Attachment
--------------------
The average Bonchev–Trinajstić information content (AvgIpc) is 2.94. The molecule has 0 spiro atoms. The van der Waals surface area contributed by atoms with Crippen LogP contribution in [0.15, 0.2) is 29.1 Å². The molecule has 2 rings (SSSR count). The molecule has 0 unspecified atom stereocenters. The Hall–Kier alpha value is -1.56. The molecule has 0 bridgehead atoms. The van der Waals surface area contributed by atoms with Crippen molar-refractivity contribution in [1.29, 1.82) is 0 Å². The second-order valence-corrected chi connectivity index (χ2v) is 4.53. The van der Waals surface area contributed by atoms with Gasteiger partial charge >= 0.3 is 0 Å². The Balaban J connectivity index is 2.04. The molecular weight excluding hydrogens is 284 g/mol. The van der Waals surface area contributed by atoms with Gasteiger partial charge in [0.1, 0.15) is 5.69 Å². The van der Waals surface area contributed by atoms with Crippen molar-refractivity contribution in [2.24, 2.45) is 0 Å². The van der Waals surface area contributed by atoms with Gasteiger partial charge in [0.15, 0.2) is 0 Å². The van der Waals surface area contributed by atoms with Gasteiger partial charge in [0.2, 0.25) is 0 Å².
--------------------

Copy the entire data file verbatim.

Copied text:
The average Bonchev–Trinajstić information content (AvgIpc) is 2.94. The molecule has 0 spiro atoms. The van der Waals surface area contributed by atoms with Crippen LogP contribution in [0.15, 0.2) is 29.1 Å². The molecule has 2 rings (SSSR count). The molecule has 0 unspecified atom stereocenters. The Hall–Kier alpha value is -1.56. The molecule has 0 bridgehead atoms. The van der Waals surface area contributed by atoms with Crippen molar-refractivity contribution in [1.29, 1.82) is 0 Å². The second-order valence-corrected chi connectivity index (χ2v) is 4.53. The van der Waals surface area contributed by atoms with Gasteiger partial charge >= 0.3 is 0 Å². The Balaban J connectivity index is 2.04. The molecular weight excluding hydrogens is 284 g/mol. The van der Waals surface area contributed by atoms with Gasteiger partial charge in [0.1, 0.15) is 5.69 Å². The van der Waals surface area contributed by atoms with Crippen molar-refractivity contribution in [2.24, 2.45) is 0 Å². The van der Waals surface area contributed by atoms with Gasteiger partial charge in [0.15, 0.2) is 0 Å². The van der Waals surface area contributed by atoms with Gasteiger partial charge in [0.2, 0.25) is 0 Å².